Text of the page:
I have a platinum wedding ring that looks and feels just like stainless steel. My wife’s ring looks like tin. The shear amount of copper and steel that I could rip out of my office right now testifies to how common it is. People all over the world, who have never invested in a stock, have a little stash of gold(probably jewelry or coins) that the keep hidden away.

    Gold is over priced right now. Maybe a bubble. I’m not buying it because the value will go down when things calm down. But then again, I already have all the gold I need. I’d rather have a $10k bar of gold laying around the house than 10k in cash.

  44. gms777 says:

    Gold spikes during periods of extreme political fear, such as in 1979 and 1980 when the Iran-Iraq War began.

    That’s what Barry’s charts above show.

    If you think, as VP Biden predicted, that some dire international test will befall the U.S. during the first months of the Obama administration, gold might just be a good short-term bet, especially if you think that investors will continue to flee U.S. equities because nobody seems to know how to get out of the pickle we’re in.

  45. Brendan says:

    @Marcus – That assumes gold would chosen to back currency again. For the US to unilaterally decide to go to gold backing would not be beneficial to the US, so if you assume the whole world does, would the powers that be really want that? What countries would benefit from that, and what countries would lose? What kind of instant transfer of wealth would that create? The stashes in Fort Knox aren’t what they used to be and there are a hell of a lot more dollars out there and the US still has a lot of sway in the world still. It’s been quite a while since currency was gold backed and a lot of gold has moved that doesn’t relate to how money and wealth has moved since then. For the world to decide tomorrow that countries currently holding gold would instantly have more money than countries not would be quite controversial. Not that it couldn’t be done, but it would result in huge losses for certain players. Even if a backed currency does happen (which I see as about as likely as us going back to the horse and carriage – for all of the flaws with the automobile, it’s still far superior), why instantly assume it’ll be backed by gold?

    @Cool Change – your office is more valuable in one piece than it is in scrap materials, so to rip it apart for scrap doesn’t make sense. I mean really, does everyone around here think that we’re heading toward Armageddon, or what? If Armageddon does happen, then you should have bought some good farm land and a gun…forget gold. If Armageddon doesn’t happen, your $10K in gold could easily be worth only $5K if its value adjusts to match other commodities over the last year, so that really isn’t a good investment (which is my point). If the only thing to happen is devaluing of currency, then you still should have picked something other than gold, which is high relative to a vast number of other possible investments available for trade on the world market (the materials above are just a few of the possible examples). Seems like a lose-lose-lose proposition to me. Why is the choice only between cash or gold? I’d spend 10K on a non-inflated commodity or to better insulate my home before I’d get 10K worth of gold. It’ll either keep my heating bills down (assuming that Mad Max doesn’t show up), or it’ll keep the house from getting so cold in the winter if the Thunderdome is built and I can’t afford energy. Or, if the dollar halves in value, I’ve gotten twice as much labor and materials for my money. And who’s to say that the government doesn’t decide to take your bar of gold “for the greater good” at any point in time for Marcus’ gold-backed currency. It’s unlikely that my new insulation will be ripped out for any reason. I can understand being worried about inflation; but gold… seriously?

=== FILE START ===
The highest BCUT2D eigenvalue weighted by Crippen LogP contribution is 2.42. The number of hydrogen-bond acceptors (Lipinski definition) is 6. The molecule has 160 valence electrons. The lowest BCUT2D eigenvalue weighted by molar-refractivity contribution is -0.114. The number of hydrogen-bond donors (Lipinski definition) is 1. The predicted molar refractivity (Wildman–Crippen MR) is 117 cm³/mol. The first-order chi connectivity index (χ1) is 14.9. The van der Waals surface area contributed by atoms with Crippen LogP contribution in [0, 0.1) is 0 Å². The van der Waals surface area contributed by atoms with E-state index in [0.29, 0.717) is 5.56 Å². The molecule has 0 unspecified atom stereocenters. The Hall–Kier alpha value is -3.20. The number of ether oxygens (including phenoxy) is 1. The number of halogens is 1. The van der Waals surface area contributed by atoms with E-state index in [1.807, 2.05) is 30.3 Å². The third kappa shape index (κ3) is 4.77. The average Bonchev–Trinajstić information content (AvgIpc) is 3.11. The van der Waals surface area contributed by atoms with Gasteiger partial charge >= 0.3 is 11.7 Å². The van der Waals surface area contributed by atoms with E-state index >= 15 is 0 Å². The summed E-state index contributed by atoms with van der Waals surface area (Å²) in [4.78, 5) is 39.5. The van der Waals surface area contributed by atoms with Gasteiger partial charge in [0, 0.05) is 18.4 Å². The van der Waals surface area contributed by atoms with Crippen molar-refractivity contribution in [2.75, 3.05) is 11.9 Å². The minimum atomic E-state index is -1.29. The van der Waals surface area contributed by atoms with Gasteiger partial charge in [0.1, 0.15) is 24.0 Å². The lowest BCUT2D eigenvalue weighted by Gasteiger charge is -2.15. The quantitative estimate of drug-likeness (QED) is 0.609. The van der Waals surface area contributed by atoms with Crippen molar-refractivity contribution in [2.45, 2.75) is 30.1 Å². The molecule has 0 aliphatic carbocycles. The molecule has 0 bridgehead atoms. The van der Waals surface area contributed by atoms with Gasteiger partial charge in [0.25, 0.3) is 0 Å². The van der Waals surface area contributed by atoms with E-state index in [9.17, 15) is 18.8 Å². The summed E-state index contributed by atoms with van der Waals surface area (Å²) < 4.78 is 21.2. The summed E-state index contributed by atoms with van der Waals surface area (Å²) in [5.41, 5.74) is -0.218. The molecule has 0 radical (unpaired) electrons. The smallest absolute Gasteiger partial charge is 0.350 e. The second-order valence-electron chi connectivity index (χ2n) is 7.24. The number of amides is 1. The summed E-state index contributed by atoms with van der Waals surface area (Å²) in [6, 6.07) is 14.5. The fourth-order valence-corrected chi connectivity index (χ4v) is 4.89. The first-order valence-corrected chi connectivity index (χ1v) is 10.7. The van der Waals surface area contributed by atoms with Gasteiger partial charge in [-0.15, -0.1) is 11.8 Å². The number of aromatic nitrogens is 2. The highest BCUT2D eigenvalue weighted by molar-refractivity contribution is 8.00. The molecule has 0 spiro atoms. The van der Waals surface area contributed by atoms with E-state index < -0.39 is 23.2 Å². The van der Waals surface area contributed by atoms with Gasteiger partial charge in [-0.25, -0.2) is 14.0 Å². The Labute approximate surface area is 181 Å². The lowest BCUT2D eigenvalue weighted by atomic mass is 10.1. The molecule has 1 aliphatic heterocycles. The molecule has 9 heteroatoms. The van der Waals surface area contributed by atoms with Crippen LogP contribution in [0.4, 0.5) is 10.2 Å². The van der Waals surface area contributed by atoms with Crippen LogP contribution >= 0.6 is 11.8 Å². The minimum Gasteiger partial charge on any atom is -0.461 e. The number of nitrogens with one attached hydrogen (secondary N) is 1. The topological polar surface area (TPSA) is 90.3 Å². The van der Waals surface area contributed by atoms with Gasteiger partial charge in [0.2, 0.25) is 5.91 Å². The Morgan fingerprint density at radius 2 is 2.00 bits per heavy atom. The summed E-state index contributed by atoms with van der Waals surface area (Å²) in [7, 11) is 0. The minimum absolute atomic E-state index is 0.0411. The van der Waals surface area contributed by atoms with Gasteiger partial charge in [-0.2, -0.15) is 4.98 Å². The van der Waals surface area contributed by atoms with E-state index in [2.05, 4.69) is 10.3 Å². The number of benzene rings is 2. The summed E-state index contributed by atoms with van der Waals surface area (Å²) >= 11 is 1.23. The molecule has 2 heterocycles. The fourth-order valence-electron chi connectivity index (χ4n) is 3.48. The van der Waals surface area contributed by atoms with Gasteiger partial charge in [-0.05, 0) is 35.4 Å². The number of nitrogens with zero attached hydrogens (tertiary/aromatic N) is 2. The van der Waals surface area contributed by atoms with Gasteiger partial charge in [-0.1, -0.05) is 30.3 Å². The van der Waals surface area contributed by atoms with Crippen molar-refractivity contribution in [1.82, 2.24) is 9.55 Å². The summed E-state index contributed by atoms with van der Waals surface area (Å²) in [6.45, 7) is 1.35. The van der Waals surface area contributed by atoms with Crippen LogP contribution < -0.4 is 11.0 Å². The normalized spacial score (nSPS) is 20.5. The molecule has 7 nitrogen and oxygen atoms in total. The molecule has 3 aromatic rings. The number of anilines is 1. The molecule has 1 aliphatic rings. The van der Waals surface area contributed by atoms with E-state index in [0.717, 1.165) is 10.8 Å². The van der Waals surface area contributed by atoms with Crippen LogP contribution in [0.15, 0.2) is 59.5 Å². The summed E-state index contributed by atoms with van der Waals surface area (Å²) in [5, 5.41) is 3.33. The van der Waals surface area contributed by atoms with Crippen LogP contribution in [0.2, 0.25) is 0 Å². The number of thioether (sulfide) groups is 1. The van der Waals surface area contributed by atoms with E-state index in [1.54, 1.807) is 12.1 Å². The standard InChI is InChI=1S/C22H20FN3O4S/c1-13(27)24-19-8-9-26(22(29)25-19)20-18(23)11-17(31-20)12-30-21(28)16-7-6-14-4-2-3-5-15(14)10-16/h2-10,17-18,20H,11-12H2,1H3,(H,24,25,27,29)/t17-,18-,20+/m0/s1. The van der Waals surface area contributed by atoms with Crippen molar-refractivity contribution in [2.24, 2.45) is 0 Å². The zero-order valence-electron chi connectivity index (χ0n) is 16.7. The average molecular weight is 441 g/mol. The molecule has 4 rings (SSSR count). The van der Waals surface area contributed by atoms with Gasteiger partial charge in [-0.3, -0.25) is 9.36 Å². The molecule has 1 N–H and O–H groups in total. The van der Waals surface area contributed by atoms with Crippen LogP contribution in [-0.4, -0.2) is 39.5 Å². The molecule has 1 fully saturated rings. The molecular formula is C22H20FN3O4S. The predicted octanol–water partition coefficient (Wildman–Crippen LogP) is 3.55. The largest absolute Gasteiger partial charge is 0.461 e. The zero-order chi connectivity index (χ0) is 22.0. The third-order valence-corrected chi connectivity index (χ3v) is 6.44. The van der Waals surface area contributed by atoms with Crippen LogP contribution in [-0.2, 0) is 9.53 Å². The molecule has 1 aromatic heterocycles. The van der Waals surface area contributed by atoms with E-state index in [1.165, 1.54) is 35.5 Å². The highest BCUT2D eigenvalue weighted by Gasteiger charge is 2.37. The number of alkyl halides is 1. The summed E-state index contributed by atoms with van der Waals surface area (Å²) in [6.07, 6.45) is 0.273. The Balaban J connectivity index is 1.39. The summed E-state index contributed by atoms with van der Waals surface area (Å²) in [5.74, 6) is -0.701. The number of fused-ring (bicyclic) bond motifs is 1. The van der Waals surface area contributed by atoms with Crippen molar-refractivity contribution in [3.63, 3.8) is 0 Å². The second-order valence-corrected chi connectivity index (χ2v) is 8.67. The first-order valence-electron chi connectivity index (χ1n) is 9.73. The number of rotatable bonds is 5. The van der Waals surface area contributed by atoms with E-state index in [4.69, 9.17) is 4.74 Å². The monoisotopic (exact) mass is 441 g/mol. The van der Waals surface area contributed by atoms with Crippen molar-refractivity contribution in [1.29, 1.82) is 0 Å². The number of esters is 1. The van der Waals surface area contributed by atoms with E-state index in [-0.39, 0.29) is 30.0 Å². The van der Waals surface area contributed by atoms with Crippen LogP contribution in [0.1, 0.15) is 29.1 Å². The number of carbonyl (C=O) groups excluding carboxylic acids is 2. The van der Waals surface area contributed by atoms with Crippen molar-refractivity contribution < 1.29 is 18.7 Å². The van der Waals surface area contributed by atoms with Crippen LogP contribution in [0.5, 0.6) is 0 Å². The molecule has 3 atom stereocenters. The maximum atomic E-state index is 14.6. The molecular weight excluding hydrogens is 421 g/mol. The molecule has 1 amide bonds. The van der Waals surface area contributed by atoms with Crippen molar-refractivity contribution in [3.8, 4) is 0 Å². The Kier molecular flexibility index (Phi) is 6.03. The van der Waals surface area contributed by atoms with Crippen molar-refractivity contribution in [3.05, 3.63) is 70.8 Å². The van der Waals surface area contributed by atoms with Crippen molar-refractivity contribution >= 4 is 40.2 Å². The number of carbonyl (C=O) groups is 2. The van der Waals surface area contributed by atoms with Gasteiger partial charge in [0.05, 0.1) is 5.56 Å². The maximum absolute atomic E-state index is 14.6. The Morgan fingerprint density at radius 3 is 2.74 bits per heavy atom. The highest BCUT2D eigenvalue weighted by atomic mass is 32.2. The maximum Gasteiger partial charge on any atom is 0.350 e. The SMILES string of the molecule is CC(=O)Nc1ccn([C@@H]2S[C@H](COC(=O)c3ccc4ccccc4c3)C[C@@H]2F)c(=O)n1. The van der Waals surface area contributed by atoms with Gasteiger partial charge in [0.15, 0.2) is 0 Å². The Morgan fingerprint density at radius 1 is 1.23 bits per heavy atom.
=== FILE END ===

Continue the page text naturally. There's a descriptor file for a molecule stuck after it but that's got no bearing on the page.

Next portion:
The way I see it, buying $X of gold right now is the same as betting half that amount that more people will become so paranoid that they will continue to buy gold. You have to assume that people will speculate that it’s worth more than people already speculate it is worth. If recent history is a guide, that’s a pretty ballsy bet. There’s no logical reason to buy it otherwise.

  46. Brendan says:

    @Marcus – That assumes gold would chosen to back currency again. For the US to unilaterally decide to go to gold backing would not be beneficial to the US, so if you assume the whole world does. Would the powers that be really want that? What countries would benefit from that, and what countries would lose? What kind of instant transfer of wealth would that create? The stashes in Fort Knox aren’t what they used to be and there are a hell of a lot more dollars out there and the US still has a lot of sway in the world. It’s been quite a while since currency was gold backed and a lot of gold has moved that doesn’t relate to how money and wealth has moved since then. For the world to decide tomorrow that countries currently holding gold would instantly have more money than countries not holding would be quite controversial. Not that it couldn’t be done, but it would result in huge losses for certain players. Even if a backed currency does happen (which I see as about as likely as us going back to the horse and carriage – for all of the flaws with the automobile, it’s still far superior), why instantly assume it’ll be backed by gold?